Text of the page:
In Andy Weir’s first novel, The Martian, the characters are as flat as a deflated hab structure and the plot goes from interesting to repetitive. The premise for the novel is that an accident happens and an astronaut gets left behind on Mars while his crew mates escape. The next return mission isn’t for like four years and he only has one year’s worth of food. Intrigued?
So was I. But, then the plot took on the same shape for page after page. The astronaut, Watney, faces a problem and overcomes it. Problem and solution. Thankfully he’s a biologist and engineer and used to star in a TV show called MacGyver. When I described the book to my wife, she said, “it sounds like MacGyver on Mars.” And, that’s just what it is.
How does Watney cope? What does he think about his family and friends? How does he imagine death? Weir doesn’t really go into those questions. Watney laughs off everything and tries not to dwell on much. His sense of humor balances the seriousness of his situation, but after a while I found the character to be grating.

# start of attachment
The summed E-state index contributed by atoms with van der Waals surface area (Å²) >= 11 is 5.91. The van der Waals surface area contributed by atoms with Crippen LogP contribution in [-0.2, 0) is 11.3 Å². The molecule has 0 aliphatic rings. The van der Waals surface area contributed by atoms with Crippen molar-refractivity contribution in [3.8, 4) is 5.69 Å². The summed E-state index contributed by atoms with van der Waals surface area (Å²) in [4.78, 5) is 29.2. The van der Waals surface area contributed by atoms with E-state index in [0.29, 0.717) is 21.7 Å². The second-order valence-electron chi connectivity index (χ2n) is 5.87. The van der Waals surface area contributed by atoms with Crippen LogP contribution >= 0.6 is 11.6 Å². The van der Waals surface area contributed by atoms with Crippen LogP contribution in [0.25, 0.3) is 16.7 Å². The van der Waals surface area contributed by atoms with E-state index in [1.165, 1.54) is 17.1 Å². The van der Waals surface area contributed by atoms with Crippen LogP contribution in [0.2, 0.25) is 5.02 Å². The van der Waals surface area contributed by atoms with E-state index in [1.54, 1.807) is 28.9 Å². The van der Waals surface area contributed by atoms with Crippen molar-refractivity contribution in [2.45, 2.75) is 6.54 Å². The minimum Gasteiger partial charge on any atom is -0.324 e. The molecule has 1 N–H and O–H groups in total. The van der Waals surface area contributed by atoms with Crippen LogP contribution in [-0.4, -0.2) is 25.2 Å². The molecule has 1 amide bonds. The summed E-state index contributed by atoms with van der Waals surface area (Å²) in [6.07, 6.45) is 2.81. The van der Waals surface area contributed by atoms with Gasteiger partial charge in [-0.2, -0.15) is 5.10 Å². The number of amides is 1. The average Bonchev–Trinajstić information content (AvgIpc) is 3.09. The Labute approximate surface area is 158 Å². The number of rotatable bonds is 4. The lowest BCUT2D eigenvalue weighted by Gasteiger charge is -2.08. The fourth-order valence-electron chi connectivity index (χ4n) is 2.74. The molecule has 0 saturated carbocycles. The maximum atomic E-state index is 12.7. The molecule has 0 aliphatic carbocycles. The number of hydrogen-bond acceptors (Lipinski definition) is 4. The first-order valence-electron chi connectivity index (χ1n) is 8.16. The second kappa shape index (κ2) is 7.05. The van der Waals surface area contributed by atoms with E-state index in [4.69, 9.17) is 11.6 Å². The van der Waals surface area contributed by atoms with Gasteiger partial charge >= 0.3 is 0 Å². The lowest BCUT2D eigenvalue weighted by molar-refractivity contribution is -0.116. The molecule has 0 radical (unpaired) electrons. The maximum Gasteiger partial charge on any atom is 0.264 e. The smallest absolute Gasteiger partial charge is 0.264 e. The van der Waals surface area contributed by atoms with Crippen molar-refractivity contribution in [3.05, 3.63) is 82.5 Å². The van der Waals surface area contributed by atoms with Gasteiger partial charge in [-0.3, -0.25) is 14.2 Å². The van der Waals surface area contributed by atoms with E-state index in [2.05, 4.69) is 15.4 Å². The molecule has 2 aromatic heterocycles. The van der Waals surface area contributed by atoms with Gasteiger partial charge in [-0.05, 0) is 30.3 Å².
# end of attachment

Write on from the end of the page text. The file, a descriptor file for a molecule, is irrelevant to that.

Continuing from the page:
What about the other characters in the novel? I could not tell who was who in any of the Earth scenes. They all blended together into one character named NASA. There was some complexity with the other astronauts, but they aren’t present in much of the book.
I know a lot of people enjoyed this book and that the movie will be out this fall, but if you like good writing and complex characters, this novel is not for you. However, if you’re really into science and curious about how someone could overcome all of these disasters and circumstances, give it a read.